Christy, thanks for sharing your page with us! Readers, do you have any other comments for her? Don’t forget to check out feedback from Krystalyn and Marcy, and you can find Christy at her writing blog, Erica and Christy.
It was a seemingly innocent thing, that first flicker. We were sitting in the Anchorage airport waiting for our flight home to Cordova when it happened. The lights trembled once, twice, then went out completely. If it hadn’t been daytime, the blackness would have been absolute. There were none of those emergency back-up lights shining in the corners, no glow from someone’s iphone. Anything electrical or computerized was just finished. We heard what sounded like a few distant explosions, then an eerie silence. We looked at each other and around at the other passengers. Everyone was stabbing fingers uselessly at their phones, laptops, the kiosk computer terminals. A murmur of voices rose, as everyone began to speculate.
Some of the airport personnel arrived with good old-fashioned battery powered or crank operated flashlights. The intercoms weren’t working either, or the little cars they sometimes drive around, so they were busy hoofing it from gate to gate, letting everyone know as much as they did, which was not much. There appeared to be a blackout that was at the very least spread across the Anchorage Bowl and Matanuska-Susitna Valley, and was most likely statewide. Perhaps it went even further. Nobody knew because communications were gone along with everything else; even old school land lines.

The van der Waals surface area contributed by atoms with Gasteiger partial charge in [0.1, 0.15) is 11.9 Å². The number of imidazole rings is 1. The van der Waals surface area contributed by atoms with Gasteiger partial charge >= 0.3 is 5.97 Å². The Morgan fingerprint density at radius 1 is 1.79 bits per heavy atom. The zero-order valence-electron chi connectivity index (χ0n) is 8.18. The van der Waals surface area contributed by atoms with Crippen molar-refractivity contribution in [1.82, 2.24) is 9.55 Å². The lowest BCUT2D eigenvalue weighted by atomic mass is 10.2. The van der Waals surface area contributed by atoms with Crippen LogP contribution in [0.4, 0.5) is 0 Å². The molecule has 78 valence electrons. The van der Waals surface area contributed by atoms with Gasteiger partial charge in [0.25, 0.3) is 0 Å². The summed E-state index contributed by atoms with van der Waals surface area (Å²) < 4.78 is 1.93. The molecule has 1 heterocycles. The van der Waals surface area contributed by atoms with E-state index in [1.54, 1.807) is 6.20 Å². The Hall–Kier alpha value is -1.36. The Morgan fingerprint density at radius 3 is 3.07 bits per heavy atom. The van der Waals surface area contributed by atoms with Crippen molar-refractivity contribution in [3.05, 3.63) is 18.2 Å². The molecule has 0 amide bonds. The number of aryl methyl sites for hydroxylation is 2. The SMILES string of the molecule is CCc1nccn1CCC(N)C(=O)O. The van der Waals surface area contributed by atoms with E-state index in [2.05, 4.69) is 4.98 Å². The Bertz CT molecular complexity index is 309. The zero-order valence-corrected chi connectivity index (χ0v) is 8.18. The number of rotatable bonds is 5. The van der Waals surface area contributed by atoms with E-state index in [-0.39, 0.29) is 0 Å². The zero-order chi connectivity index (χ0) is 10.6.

We hung out in the airport for a few more hours, until the time of our flight had come and gone. Eventually, someone announced that all flights were cancelled for the day, or until the power came back on. We left the airport to go back to the hotel we had just checked out of that morning. We had to walk, because anything with a motor was simply not running. Something major had happened, we knew. Power outages don’t affect cars. Solar flare? Nuclear bomb? We noticed smoke rising in several spots over the inlet, and remembered the explosions we had heard immediately after the outage. The planes. They had all crashed. I started feeling sick to my stomach.
We were in Anchorage for the state cross country running meet. For the first time ever, both the boys and girls teams had qualified, so we’d taken the ferry to Whittier and made the short drive to Anchorage. There were seven guys, six girls, and two coaches for the three day trip. By the time we were supposed to return, a storm had moved in to Prince William Sound, cancelling the ferries, so we had to book flights back to Cordova. This was always a hazard in Alaska when traveling in remote areas. Then we couldn’t all get on one flight at such short notice – it’s a small plane – so eight kids and Coach Ron were on the first flight, while the rest of us waited for the next one with Coach Casey.